If you haven’t figured it out yet, Javier Bardem plays a damn good villain.
He proved that when he won the Best Supporting Actor Academy Award in 2008 for playing psychotic killer Chigurh in "No Country for Old Men," so it’s not out of the question to think he could pull off the Oscar feat again for his role in "Skyfall."
As Silva, Bardem creates one of the better Bond villains in recent memory (some think it's among the best of all time). A one-time Double-O agent, Silva isn’t into world domination like most Bond bad guys; he is driven by his hatred for M and will do anything to put her through the pain he’s endured.
In one of the most chilling scenes in the film, Silva shows M the price he paid for his loyalty to the Crown, revealing the aftermath of a mishap with a cyanide capsule while he was an agent. Part CGI wizardry, part Bardem talent, the scene is one you won’t forget anytime soon.
But, like the great Bond villains, Bardem gives Silva a bit of playfulness as well. In our introduction, meeting Bond after Silva's goons have captured him, he plays off Bond’s machismo by starting a little game of gay chicken, which Bond has no trouble in obliging in. The back and forth between Bardem and Daniel Craig in the scene is fun to watch, and adds an interesting layer to the Silva character without verging into camp territory - a balance he pulled off because “I just learned what ‘camp’ means a few hours ago,” Bardem told a room full of journalists at the "Skyfall" press conference in New York City in early October.
Now, history will tell you that Bardem’s chances of getting nominated are slim to none. Outside of nominations for technical awards and wins for sound ("Goldfinger," 1964) and visual effects ("Thunderball," 1965), the Academy has pretty much ignored the acting in the previous 22 Bond films. But Bardem’s pedigree is fairly unique for a Bond villain (no disrespect to Donald Pleasence, Telly Savalas, Christopher Lee, Christopher Walken and Robert Carlyle). Sam Mendes has said this is the first Bond film ever to have a full actors read through. Part of this was due to MGM’s bankruptcy issues leading up to production of "Skyfall," but also because Mendes’ particularity about his actors made it essential that they were all in the same room at least once. That shows in "Skyfall," not only in Bardem’s performance -- Craig’s interaction with all the other cast members in the film are highly enjoyable to watch. There’s an intensity and polish to the performances that you just don’t see in a James Bond film.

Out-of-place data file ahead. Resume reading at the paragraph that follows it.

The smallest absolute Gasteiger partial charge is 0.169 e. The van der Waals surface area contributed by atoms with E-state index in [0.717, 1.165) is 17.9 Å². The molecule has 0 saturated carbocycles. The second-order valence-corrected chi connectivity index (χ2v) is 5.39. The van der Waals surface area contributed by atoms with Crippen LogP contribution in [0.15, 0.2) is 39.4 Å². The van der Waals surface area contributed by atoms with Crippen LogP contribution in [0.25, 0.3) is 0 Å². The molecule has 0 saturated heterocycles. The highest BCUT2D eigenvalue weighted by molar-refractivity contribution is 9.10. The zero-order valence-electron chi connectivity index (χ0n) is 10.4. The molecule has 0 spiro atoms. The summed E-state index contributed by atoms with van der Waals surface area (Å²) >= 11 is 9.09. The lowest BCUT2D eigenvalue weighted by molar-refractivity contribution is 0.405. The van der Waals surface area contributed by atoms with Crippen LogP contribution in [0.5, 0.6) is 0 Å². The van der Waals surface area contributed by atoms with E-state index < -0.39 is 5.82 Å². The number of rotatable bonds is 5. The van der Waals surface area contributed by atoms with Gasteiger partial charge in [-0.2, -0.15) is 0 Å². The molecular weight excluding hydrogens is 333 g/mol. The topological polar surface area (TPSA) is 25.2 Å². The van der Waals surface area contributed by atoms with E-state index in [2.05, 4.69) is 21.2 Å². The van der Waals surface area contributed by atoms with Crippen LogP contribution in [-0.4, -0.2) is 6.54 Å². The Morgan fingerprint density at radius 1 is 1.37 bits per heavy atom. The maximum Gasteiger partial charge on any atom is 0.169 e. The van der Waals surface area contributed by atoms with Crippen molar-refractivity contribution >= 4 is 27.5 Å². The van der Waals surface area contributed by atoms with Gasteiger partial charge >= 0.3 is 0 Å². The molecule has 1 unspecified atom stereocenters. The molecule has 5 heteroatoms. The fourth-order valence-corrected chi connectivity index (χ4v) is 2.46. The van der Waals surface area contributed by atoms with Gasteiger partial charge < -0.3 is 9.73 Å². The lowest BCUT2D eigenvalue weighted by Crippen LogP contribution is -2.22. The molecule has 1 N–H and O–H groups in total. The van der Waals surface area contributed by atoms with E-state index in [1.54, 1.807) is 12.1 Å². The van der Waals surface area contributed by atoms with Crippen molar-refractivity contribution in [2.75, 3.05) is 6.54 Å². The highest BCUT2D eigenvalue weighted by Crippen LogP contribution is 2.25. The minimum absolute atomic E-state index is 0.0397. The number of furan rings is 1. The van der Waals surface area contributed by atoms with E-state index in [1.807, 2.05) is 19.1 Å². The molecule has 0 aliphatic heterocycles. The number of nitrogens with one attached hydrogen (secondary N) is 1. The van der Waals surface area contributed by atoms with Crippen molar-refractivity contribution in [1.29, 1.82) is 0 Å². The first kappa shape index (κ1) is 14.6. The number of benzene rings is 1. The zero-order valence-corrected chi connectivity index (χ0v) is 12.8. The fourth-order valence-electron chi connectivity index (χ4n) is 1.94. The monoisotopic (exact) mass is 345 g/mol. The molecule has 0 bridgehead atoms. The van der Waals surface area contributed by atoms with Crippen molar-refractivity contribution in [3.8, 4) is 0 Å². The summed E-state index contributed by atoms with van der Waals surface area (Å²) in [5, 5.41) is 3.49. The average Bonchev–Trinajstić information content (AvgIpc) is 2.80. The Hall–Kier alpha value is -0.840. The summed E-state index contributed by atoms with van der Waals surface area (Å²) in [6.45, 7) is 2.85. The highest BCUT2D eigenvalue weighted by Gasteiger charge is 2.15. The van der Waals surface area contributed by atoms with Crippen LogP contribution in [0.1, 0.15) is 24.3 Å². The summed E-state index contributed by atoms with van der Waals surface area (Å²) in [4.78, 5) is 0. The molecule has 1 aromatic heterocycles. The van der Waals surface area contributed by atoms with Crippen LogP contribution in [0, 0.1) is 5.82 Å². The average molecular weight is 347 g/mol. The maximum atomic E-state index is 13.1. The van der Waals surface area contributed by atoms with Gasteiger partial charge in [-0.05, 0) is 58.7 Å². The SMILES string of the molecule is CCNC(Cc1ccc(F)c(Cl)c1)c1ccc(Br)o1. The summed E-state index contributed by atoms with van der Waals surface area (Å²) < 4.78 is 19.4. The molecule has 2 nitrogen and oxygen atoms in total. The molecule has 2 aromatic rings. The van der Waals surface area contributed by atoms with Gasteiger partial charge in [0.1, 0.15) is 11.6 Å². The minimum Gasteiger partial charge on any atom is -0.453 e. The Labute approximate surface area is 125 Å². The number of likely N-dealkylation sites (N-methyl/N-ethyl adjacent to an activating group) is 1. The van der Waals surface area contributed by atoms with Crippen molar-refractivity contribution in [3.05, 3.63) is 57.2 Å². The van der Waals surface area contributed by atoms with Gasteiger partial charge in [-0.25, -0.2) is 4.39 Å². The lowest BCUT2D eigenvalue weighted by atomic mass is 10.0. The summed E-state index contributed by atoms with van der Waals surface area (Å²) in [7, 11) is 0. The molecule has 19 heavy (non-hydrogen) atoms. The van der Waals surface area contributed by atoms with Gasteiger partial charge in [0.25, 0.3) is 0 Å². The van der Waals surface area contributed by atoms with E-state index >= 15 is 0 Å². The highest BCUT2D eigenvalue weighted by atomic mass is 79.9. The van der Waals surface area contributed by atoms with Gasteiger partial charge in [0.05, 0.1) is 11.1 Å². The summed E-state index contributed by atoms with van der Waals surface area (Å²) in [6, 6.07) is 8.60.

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We’ll see if Bardem’s performance can grab the attention of the stuffy Academy voters.
Wth all of this talk of how great Bardem is as a Bond villain, we can only imagine how he would have been playing Bond. That’s right, as he confirmed to Cinema Blend, he was offered the 007 role, but he turned it down. A Latin loving James Bond may be beyond our wildest dreams, but at least he came back around to play a bad guy.